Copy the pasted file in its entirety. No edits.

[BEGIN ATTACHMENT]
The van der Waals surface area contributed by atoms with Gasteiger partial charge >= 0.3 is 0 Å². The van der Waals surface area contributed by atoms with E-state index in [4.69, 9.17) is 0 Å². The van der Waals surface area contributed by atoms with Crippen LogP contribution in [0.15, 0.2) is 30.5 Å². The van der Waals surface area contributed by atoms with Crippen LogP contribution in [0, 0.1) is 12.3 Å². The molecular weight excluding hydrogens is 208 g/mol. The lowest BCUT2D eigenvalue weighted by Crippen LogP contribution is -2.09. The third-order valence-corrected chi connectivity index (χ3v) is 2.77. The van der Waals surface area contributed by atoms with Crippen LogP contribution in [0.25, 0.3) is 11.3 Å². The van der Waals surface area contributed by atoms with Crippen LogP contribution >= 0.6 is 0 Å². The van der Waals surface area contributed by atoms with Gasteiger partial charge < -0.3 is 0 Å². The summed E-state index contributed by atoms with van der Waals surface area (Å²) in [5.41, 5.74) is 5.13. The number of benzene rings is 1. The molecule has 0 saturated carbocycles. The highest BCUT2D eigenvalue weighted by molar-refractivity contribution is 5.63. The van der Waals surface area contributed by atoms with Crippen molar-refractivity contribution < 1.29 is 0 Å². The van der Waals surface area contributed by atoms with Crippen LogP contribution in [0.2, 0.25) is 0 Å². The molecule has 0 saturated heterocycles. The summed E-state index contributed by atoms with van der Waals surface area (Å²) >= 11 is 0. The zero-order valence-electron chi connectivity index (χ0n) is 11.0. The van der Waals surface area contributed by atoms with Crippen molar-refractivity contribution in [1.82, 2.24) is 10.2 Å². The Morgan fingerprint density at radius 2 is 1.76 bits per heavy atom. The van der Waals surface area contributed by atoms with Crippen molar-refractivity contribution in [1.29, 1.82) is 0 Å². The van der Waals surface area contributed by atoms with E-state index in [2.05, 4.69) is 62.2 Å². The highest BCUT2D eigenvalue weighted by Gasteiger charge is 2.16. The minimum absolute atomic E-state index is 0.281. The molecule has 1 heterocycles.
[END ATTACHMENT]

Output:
The van der Waals surface area contributed by atoms with Gasteiger partial charge >= 0.3 is 0 Å². The van der Waals surface area contributed by atoms with E-state index in [4.69, 9.17) is 0 Å². The van der Waals surface area contributed by atoms with Crippen LogP contribution in [0.15, 0.2) is 30.5 Å². The van der Waals surface area contributed by atoms with Crippen LogP contribution in [0, 0.1) is 12.3 Å². The molecular weight excluding hydrogens is 208 g/mol. The lowest BCUT2D eigenvalue weighted by Crippen LogP contribution is -2.09. The third-order valence-corrected chi connectivity index (χ3v) is 2.77. The van der Waals surface area contributed by atoms with Crippen LogP contribution in [0.25, 0.3) is 11.3 Å². The van der Waals surface area contributed by atoms with Crippen LogP contribution >= 0.6 is 0 Å². The van der Waals surface area contributed by atoms with Gasteiger partial charge < -0.3 is 0 Å². The summed E-state index contributed by atoms with van der Waals surface area (Å²) in [5.41, 5.74) is 5.13. The number of benzene rings is 1. The molecule has 0 saturated carbocycles. The highest BCUT2D eigenvalue weighted by molar-refractivity contribution is 5.63. The van der Waals surface area contributed by atoms with Crippen molar-refractivity contribution < 1.29 is 0 Å². The van der Waals surface area contributed by atoms with Crippen LogP contribution in [0.2, 0.25) is 0 Å². The molecule has 0 saturated heterocycles. The summed E-state index contributed by atoms with van der Waals surface area (Å²) >= 11 is 0. The zero-order valence-electron chi connectivity index (χ0n) is 11.0. The van der Waals surface area contributed by atoms with Crippen molar-refractivity contribution in [1.82, 2.24) is 10.2 Å². The Morgan fingerprint density at radius 2 is 1.76 bits per heavy atom. The van der Waals surface area contributed by atoms with Crippen molar-refractivity contribution in [1.29, 1.82) is 0 Å². The van der Waals surface area contributed by atoms with E-state index in [2.05, 4.69) is 62.2 Å². The highest BCUT2D eigenvalue weighted by Gasteiger charge is 2.16. The minimum absolute atomic E-state index is 0.281. The molecule has 1 heterocycles.